Health Care Reform & the Price of Pizza

A good one from this week's issue of The Week mag.; what I like about The Week is that you get several excerpts from several publications on the same subject in a concise presentation, digest-like.  I've highlighted what I consider the main message in the last paragraph.  What do you think?



News+Opinion      Talking Points              ‘Obamacare’: The impact on the price of pizza                August 15, 2012


President Obama has added a pricey topping to your pizza, said Jeffrey Anderson in John Schnatter, CEO and founder of pizza chain Papa John’s, last week warned that unless the president’s health-care law is repealed, he’ll have to hike the price of a large pie by up to 20 cents. That’s because the Affordable Care Act requires companies with more than 50 employees to provide health insurance to their workers or face harsh penalties. Papa John’s has 16,500 employees, most of whom are currently uninsured.


“Papa John’s isn’t alone in seeing a price increase in their futures,” said Jonathan Tobin in Other chains, including Burger King, Dunkin’ Donuts, and Quiznos, have also said that Obamacare will add up to $30,000 to the annual costs at each restaurant—costs that will all be passed on to customers. Many of those customers are poor.


Schnatter is a Romney supporter who’s playing politics with his pizza, said the Newark, N.J., Star-Ledger in an editorial. McDonald’s has already said that the cost of Obamacare is no greater than the kind of swings it regularly sees in the prices of meat, potatoes, and other commodities—and those fluctuations don’t substantially affect the sale price of a Big Mac.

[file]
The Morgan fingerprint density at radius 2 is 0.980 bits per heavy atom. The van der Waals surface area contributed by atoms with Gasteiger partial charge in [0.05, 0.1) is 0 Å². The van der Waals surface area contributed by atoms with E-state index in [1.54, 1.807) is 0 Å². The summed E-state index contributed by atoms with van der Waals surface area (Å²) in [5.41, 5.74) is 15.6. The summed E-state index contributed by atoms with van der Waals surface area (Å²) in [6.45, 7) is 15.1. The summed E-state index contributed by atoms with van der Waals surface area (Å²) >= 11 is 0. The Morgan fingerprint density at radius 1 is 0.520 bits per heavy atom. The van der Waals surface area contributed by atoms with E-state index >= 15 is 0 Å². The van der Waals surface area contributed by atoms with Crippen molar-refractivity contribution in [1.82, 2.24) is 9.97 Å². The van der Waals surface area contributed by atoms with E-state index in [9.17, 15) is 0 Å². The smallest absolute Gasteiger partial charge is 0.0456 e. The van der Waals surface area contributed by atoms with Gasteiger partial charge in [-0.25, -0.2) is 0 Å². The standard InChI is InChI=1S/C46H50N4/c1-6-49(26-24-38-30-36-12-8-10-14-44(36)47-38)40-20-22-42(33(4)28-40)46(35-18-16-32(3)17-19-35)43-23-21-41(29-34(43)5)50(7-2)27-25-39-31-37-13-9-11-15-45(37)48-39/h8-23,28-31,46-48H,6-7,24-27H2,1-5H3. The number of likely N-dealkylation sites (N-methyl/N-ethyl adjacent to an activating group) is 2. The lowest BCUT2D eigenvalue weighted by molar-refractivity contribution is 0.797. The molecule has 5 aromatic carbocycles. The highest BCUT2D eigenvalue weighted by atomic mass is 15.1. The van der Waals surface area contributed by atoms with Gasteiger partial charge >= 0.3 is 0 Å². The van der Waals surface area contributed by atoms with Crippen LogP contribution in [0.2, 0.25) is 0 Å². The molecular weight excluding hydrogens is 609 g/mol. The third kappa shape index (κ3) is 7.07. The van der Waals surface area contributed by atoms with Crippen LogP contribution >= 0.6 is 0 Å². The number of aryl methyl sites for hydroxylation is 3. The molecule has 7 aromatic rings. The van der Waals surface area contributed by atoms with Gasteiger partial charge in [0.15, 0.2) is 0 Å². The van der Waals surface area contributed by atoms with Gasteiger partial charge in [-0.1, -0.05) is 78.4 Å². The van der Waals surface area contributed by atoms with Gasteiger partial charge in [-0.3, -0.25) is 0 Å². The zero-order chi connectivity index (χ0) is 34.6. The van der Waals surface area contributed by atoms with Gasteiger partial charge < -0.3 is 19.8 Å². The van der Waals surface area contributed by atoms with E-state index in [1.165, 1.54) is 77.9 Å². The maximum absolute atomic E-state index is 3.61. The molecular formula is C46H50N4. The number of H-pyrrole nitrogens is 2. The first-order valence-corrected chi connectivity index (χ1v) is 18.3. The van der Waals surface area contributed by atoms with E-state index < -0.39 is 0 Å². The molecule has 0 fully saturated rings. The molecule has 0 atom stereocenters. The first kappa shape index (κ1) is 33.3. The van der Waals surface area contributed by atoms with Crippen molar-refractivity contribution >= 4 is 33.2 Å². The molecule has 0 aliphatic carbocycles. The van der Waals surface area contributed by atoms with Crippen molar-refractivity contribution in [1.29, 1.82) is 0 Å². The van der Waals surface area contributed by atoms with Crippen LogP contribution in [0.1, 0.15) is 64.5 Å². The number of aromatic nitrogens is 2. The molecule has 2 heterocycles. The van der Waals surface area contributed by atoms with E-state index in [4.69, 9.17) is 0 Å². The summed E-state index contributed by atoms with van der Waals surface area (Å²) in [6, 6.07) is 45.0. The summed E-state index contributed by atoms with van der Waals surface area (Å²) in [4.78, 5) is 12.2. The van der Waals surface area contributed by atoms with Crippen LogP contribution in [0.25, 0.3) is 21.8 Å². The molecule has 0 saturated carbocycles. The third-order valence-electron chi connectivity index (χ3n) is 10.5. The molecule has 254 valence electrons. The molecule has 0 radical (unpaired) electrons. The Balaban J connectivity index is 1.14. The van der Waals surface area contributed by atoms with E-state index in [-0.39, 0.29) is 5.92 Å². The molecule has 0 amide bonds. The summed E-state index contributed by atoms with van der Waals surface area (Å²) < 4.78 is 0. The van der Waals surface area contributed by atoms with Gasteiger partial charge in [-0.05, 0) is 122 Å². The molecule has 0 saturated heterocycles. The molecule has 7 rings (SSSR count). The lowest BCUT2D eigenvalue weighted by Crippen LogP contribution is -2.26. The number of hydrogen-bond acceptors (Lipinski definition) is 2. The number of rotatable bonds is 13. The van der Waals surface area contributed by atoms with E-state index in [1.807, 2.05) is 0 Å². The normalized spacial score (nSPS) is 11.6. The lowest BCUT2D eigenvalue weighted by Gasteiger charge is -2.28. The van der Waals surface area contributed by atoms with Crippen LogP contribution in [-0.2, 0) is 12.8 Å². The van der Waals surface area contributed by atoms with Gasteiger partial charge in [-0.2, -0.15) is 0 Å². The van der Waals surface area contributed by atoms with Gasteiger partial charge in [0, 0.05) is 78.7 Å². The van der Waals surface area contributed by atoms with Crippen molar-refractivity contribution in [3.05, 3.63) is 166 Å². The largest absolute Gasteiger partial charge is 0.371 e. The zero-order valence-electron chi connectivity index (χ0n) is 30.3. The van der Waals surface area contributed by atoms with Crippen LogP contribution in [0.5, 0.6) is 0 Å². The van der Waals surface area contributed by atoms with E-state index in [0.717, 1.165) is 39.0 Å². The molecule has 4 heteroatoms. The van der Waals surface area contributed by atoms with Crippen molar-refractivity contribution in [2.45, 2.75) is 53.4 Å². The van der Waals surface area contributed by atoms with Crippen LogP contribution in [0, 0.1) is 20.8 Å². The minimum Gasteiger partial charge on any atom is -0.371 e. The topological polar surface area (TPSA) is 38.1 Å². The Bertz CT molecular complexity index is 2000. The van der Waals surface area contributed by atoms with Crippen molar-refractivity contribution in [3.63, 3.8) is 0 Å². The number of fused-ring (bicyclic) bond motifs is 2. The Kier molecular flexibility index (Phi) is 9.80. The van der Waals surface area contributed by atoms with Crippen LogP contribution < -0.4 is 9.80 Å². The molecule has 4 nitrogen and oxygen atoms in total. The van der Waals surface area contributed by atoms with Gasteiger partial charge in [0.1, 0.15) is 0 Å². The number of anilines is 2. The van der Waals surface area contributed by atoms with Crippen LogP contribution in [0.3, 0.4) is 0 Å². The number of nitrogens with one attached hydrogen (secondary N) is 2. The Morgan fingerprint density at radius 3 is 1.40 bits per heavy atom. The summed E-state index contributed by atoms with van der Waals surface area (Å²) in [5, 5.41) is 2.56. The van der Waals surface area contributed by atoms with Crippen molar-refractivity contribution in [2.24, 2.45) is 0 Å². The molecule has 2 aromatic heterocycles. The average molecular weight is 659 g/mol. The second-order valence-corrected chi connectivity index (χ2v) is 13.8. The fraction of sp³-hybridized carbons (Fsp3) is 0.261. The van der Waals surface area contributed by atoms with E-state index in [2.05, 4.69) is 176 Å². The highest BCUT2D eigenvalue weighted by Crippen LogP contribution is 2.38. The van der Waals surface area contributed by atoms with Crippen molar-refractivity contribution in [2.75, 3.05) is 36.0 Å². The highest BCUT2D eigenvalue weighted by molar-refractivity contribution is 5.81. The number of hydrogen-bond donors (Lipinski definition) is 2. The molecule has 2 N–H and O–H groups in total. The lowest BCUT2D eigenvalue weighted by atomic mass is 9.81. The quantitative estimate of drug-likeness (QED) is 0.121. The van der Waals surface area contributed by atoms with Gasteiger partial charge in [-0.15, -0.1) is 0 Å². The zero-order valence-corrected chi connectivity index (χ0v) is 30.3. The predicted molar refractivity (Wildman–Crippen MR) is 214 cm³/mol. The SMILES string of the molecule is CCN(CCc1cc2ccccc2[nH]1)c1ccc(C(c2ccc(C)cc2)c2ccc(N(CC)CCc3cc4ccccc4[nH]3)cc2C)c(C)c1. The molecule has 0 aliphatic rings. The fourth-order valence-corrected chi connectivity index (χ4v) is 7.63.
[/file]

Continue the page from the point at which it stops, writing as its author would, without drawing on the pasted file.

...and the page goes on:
Even if Obamacare does add an extra 20 cents to a pie, said the Louisville Courier-Journal, that’s a 1 percent increase. What a bargain if it means taxpayers no longer “have to foot the bill when hardworking but uninsured pizza chefs get ill and end up in the hospital.” Two dimes, in return for fast-food workers finally having health insurance: “That’s change we can believe in!”


There’s a much larger issue at work here, said Marc Charisse in the Hanover, Pa., Evening Sun. Schnatter has a point when he complains about absorbing the cost of providing health care for his employees. For American companies competing in a globalized economy, soaring health-care costs are a real competitive disadvantage. In the rest of the civilized world, society as a whole pays those costs in single-payer systems that provide high-quality health care to all citizens for about half the price. For now, our system remains deeply flawed. But if paying 20 cents more for pizza means that the “poor guy who delivers my pizza can go to a doctor if he gets sick,” that’s “a step in the right direction.”

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